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Project Skills: Building Abilities Instead of Focusing on Disability

January 30, 2020

The South Dakota Retailers Association (SDRA) has been and continues to be a strong partner of the South Dakota Vocational Rehabilitation (VR's) programs. In fact, SDRA recently completed an article on VR's Project Skills program in which a career exploration opportunity for high school students with disabilities in South Dakota. Project Skills is a collaborative effort between VR, businesses, and local school districts throughout the state offering opporunities for youth to explore their career interests and also develop skills. With full credit given to SDRA, please read the following article.

Project Skills:
Building Abilities Instead of Focusing on Disability
 
From three to five days a week, a high school student with disabilities can be found facing shelves and doing other work to help keep product displays and aisles in order at Ken’s SuperFair Foods in Aberdeen. A job coach from the Aberdeen School District stands nearby, providing training and work tips.
 
The student is gaining work experience as part of the Project Skills program, at no cost to the store.
 
Unique to South Dakota, Project Skills offers career exploration or paid work experience opportunities for high school students with disabilities. To be eligible, a student must be 16 or older and have a permanent disability that results in barriers to employment.
 
Two state vocational rehabilitation programs – the Division of Rehabilitation Services (DRS) and Service to the Blind and Visually Impaired (SBVI) – head up the program in cooperation with local school districts throughout the state.
 
Once a student’s career interests have been identified through an application and interview process, a school district representative will reach out to a local business that matches those interests to determine if there’s a potential for a work experience that will last up to 250 hours.
 
“The school representative will work with the business to identify potential work tasks the student can complete,” DRS business specialist Kimberly Ludwig tells SDRA. “They also want to acquire a better understanding of the work environment so they will know if there’s a need for job coaching services or individualized support, especially when the student is getting started.”
 
The school representative handles some or all of the training and onboarding process on behalf of the employer, provides job coaching, ongoing monitoring, and maintains contact with the employer. Supports provided by schools depend on an individual student’s needs.
 
Costs associated with the work experience - including wages, FICA payroll deductions and workers’ comp – are handled by DRS and SBVI.
 
Some long-term benefits for students include a higher rate of education and competitive employment beyond high school.
 
 “High school students with disabilities may not be provided opportunities to explore their career interests, especially if individuals have significant disabilities that may require more on-the-job support,” Ludwig noted. “It’s a benefit for them to explore their career interests and develop transferable work skills that can be continued throughout their lives beyond high school.”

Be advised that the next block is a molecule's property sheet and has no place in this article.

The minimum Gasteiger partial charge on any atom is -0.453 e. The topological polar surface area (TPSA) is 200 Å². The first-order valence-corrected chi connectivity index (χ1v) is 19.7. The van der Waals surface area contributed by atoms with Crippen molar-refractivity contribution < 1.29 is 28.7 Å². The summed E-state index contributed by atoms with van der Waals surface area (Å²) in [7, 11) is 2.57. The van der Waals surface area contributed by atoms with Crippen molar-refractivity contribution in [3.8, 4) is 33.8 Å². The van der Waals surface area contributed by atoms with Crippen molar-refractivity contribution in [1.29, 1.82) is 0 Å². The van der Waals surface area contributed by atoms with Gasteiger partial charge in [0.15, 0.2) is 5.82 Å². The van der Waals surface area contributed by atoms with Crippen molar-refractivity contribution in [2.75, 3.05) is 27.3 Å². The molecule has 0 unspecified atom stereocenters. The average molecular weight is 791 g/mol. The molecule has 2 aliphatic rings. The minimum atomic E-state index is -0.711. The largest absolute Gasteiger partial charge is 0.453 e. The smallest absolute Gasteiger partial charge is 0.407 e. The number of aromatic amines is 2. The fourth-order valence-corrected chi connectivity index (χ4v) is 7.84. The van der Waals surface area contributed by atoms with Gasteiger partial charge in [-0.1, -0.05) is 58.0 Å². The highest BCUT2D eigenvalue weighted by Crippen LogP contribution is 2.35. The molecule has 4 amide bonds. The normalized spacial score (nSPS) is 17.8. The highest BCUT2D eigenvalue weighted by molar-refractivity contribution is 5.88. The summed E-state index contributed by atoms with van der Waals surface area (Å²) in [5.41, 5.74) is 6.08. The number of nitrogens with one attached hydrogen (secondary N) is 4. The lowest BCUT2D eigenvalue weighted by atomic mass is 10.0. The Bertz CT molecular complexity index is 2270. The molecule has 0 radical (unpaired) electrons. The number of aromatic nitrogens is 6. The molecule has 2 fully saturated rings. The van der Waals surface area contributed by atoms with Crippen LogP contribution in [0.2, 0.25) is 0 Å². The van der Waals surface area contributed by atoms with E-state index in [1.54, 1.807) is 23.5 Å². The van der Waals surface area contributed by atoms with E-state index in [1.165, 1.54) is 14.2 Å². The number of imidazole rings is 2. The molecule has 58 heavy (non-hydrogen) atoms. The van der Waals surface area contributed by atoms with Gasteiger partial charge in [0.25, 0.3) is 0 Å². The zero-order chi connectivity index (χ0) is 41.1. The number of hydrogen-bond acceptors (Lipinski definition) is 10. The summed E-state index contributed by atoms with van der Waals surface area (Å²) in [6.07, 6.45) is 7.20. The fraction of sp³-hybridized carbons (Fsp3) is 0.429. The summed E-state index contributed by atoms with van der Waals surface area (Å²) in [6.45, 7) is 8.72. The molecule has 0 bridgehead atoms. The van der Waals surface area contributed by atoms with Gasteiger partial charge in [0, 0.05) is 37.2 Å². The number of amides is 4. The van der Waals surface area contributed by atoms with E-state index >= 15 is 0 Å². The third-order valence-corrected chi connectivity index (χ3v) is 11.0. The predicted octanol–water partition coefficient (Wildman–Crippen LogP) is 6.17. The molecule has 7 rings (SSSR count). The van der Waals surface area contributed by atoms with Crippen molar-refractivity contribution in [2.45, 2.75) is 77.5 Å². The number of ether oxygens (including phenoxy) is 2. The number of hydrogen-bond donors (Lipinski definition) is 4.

She says businesses benefit by gaining access to an untapped labor pool, and by learning how to work with employees with disabilities.
 
Several of the Ken’s SuperFair Foods stores have participated in Project Skills. This year, their Aberdeen and Ipswich stores are participating.
 
Aberdeen store manager Paul Vetch says once a student is trained, the amount of time the coach spends at the store varies depending on the student. The coach may remain with the student each time they’re at work, or may spend a few minutes with the student at the start of each shift then leave. Vetch said some Project Skills students have learned the job quickly and thrived with just a weekly check by the job coach.
 
Vetch believes it’s a great experience for students to gain an understanding of what a job really entails, and to learn important skills. Working in a grocery store, he notes, gives them a chance to develop good organizational skills, as well as crucial customer service skills.
 
“We stress nothing is more important than customer service in our store,” he told SDRA. “Being able to say hello and greet customers isn’t always easy for all employees, no matter if they’re in Project Skills or not. Some people are just naturally bubbly, but not everyone is. That’s a skill that can be learned.”
Not all of the student/business pairings work out for various reasons. But as Vetch points out, he’s hired many other employees over the years who haven’t worked out either. One of the advantages of Project Skills is that the job coach from the school district will work with the student and the business to try to resolve any issues.
 
In some cases, what starts out as a temporary work experience turns into a long-term position. Several of Vetch’s current employees started out at the store as Project Skills students, including one individual who has worked for the store for over 15 years.
Vetch says the program has proven to be good for the students, the business and the community.
 
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